A Kingfisher flew over and disappeared into the trees, just a flash of blue too quick for everyone to see. We could hear it or another calling from the wood behind us, presumably where it is nesting. A little later, it appeared again, and this time hovered for some time, a minute or so, high above a patch of open water in the reeds so that everyone could get a good look at it.

KingfisherKingfisher – hovering over the reeds

Reed Warblers kept zipping back and forth low over the water, in and out of the patch of reeds in the middle of the pool. We heard Bearded Tits calling at one point but it was still a bit breezy today and they kept themselves tucked down in the reeds.

Continuing on across the reserve, we stopped to look at several different dragonflies. There were several different hawkers out – golden-brown-winged Brown Hawkers, a couple of Migrant Hawkers and a smart Southern Hawker which patrolled in front of us at a shady point in the path. There were lots of darters too, several smart red Ruddy Darters along the edge of the reeds and more Common Darters basking on the path.

Ruddy DarterRuddy Darter – there were lots of dragonflies out at Lakenheath Fen today

On one of the pools by the path, an adult Great Crested Grebe was feeding a well grown juvenile, the latter still sporting its black and white striped face.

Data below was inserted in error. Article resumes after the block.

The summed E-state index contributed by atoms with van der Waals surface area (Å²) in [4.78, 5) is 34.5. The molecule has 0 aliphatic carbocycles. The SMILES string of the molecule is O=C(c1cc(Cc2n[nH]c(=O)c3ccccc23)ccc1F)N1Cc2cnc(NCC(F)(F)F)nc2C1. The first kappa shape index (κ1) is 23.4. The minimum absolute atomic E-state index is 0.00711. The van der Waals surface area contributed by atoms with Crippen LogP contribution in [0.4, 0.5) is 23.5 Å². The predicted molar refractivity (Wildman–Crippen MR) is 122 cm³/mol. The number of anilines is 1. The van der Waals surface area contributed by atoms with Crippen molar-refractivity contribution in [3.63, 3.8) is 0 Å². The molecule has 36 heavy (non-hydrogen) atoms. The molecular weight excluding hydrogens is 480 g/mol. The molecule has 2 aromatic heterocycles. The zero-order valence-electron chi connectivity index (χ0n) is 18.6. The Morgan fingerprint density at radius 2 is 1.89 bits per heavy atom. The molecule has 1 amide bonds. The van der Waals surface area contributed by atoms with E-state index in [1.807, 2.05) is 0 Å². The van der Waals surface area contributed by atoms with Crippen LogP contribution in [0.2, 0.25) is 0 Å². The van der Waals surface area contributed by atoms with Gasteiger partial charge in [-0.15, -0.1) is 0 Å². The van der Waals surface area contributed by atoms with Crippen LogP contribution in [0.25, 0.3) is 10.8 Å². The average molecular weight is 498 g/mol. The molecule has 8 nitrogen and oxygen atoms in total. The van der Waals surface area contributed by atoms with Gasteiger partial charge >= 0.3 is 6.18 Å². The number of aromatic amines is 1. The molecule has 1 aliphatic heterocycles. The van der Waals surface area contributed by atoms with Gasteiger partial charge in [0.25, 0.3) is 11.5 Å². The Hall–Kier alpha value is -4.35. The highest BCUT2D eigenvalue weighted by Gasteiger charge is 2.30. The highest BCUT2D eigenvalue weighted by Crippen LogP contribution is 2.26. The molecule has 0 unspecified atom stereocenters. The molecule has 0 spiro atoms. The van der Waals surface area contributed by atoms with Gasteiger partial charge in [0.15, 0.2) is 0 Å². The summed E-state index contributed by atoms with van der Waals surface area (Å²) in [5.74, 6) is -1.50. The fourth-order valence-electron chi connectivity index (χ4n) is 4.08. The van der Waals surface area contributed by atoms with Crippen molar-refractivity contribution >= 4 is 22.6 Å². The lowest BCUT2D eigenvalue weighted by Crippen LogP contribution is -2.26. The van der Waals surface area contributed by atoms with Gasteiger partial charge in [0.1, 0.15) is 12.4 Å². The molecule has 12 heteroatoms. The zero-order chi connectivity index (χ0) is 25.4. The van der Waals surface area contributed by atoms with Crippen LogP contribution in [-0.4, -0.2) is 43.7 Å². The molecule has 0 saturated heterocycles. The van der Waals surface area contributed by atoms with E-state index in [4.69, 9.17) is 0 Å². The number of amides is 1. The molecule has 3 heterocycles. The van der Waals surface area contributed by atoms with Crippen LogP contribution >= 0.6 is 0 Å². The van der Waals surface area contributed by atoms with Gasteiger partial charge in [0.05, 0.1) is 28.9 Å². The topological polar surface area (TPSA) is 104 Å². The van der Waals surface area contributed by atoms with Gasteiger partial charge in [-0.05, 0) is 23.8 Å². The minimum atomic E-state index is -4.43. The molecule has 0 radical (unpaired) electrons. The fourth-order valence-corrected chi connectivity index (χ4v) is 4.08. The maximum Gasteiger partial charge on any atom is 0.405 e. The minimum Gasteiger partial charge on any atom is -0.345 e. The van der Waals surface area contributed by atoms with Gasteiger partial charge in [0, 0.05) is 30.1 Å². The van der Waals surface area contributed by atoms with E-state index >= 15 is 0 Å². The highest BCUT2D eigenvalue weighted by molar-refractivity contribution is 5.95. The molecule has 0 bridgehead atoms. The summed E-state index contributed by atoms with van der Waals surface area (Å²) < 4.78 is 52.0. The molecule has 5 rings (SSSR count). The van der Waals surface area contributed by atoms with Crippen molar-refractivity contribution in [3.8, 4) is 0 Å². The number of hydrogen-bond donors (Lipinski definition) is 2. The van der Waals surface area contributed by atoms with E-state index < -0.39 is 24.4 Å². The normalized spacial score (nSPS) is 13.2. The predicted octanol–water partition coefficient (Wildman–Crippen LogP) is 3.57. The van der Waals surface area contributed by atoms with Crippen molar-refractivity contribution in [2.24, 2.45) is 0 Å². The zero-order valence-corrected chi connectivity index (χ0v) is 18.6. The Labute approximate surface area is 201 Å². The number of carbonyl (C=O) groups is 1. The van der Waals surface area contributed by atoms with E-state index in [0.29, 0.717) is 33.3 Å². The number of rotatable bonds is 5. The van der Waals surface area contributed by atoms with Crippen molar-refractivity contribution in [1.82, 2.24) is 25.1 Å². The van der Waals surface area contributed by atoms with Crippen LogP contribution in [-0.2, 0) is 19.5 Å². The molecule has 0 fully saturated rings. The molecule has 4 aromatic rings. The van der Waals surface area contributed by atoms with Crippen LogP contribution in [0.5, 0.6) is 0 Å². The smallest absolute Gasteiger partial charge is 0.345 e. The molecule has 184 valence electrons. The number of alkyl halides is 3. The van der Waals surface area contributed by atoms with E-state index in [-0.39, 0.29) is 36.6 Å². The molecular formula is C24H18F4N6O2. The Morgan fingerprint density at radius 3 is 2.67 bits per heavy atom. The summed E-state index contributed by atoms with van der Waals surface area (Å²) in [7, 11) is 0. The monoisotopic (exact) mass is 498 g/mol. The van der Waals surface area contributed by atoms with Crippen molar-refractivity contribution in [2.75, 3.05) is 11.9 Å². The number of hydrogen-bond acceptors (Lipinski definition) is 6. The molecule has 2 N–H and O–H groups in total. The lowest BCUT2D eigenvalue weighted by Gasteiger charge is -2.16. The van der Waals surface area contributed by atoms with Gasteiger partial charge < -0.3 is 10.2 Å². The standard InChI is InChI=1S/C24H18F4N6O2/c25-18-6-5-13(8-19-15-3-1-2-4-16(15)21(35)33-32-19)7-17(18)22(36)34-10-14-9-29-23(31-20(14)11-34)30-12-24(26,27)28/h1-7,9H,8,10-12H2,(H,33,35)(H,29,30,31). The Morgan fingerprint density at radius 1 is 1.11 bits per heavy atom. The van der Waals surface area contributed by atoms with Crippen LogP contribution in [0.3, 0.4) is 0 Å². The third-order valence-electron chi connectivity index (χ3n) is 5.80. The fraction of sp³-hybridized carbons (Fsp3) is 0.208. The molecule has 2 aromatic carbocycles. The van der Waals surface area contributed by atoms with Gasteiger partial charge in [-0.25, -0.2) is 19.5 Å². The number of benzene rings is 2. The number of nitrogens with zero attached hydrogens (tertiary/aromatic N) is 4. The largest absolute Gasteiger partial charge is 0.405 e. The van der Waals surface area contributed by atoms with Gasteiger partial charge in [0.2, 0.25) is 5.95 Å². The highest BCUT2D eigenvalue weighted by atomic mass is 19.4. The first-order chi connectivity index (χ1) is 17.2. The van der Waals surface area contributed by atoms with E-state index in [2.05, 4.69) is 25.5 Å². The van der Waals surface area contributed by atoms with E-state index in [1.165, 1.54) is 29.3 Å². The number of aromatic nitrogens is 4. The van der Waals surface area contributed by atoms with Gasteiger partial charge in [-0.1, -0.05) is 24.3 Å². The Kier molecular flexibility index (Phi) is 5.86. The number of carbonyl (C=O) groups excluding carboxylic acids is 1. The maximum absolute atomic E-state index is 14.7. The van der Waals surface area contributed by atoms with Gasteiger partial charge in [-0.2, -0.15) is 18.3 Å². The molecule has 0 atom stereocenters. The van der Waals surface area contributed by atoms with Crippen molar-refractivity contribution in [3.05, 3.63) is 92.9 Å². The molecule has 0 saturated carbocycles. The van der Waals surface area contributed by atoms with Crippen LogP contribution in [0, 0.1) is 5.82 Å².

Great Crested GrebeGreat Crested Grebe – a stripy faced juvenile

Out at the Joist Fen Viewpoint, we stopped for a break on the benches overlooking the reedbed. Several Marsh Harriers circled over the reeds, mostly chocolate brown juveniles. One of the juveniles flew up from a bush as a male Marsh Harrier flew in towards it. The male was carrying something in its talons and flew up as the juvenile approached, dropping the food for the youngster to catch.

It was quite breezy out over the reeds. We did manage a brief Hobby from here, but it was very distant, over the trees at the back. Another Kingfisher flew over the tops of the reeds and dropped down into the channel, flying away us in a flash of electric blue. There was no sign of any Bitterns while we were there. It was lovely out here in the sunshine, but we couldn’t stop here very long today.

On the walk back, we popped in for a very quick visit to Mere Hide. It was very quiet around the pool here – it is often sheltered, but it was catching the wind today. A Reed Warbler was climbing around on the edge of the reeds.

We stopped for lunch at the visitor centre. Afterwards, we had a quick walk round the car park. A juvenile Redstart has been here for the last day or so, and we found it in the small trees along the edge of the car park, but it was very elusive and flighty. We could just see it flicking out of the tree ahead of us and across the car park a couple of times. It is an unusual bird here, just the third record for the reserve in recent years apparently.

The rest of the afternoon was spent exploring the Forest. We tried several clearings for Woodlark, but it was very quiet. It was the middle of a summer’s afternoon and the end of the breeding season. At one of the stops, we heard a Tree Pipit call briefly as we walked in along a ride, but by the time we got to where we thought it would be we couldn’t find it. There were plenty of Stonechats. We found several family parties – it looks like it has been a good breeding season for them.

Large SkipperLarge Skipper – there were lots out in the Forest today